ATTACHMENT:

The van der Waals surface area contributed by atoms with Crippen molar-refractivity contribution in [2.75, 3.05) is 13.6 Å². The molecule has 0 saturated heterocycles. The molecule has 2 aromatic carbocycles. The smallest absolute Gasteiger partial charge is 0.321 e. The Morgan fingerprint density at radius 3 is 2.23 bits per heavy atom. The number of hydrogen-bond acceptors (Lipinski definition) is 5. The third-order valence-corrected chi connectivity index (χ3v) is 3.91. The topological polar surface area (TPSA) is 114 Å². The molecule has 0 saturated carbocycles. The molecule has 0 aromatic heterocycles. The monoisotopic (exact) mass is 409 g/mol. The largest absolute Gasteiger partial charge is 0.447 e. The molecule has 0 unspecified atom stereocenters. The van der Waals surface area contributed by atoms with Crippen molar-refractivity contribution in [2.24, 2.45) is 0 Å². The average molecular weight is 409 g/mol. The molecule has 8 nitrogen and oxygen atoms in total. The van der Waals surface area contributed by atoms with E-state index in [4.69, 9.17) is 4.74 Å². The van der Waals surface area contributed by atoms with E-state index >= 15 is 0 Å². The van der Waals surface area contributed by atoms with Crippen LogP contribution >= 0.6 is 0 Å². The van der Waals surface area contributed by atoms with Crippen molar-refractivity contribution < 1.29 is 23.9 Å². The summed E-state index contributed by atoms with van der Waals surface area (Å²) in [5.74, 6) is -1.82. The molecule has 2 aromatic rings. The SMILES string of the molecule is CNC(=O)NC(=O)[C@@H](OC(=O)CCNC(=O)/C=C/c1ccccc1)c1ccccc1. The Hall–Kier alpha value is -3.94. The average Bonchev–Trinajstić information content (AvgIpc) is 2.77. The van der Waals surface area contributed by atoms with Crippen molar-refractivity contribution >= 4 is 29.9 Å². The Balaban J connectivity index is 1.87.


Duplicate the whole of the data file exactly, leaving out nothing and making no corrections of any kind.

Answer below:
The van der Waals surface area contributed by atoms with Crippen molar-refractivity contribution in [2.75, 3.05) is 13.6 Å². The molecule has 0 saturated heterocycles. The molecule has 2 aromatic carbocycles. The smallest absolute Gasteiger partial charge is 0.321 e. The Morgan fingerprint density at radius 3 is 2.23 bits per heavy atom. The number of hydrogen-bond acceptors (Lipinski definition) is 5. The third-order valence-corrected chi connectivity index (χ3v) is 3.91. The topological polar surface area (TPSA) is 114 Å². The molecule has 0 saturated carbocycles. The molecule has 0 aromatic heterocycles. The monoisotopic (exact) mass is 409 g/mol. The largest absolute Gasteiger partial charge is 0.447 e. The molecule has 0 unspecified atom stereocenters. The van der Waals surface area contributed by atoms with Crippen molar-refractivity contribution in [2.24, 2.45) is 0 Å². The average molecular weight is 409 g/mol. The molecule has 8 nitrogen and oxygen atoms in total. The van der Waals surface area contributed by atoms with E-state index in [4.69, 9.17) is 4.74 Å². The van der Waals surface area contributed by atoms with E-state index >= 15 is 0 Å². The van der Waals surface area contributed by atoms with Crippen LogP contribution >= 0.6 is 0 Å². The van der Waals surface area contributed by atoms with Crippen molar-refractivity contribution < 1.29 is 23.9 Å². The summed E-state index contributed by atoms with van der Waals surface area (Å²) in [5.74, 6) is -1.82. The molecule has 2 aromatic rings. The SMILES string of the molecule is CNC(=O)NC(=O)[C@@H](OC(=O)CCNC(=O)/C=C/c1ccccc1)c1ccccc1. The Hall–Kier alpha value is -3.94. The average Bonchev–Trinajstić information content (AvgIpc) is 2.77. The van der Waals surface area contributed by atoms with Crippen molar-refractivity contribution >= 4 is 29.9 Å². The Balaban J connectivity index is 1.87.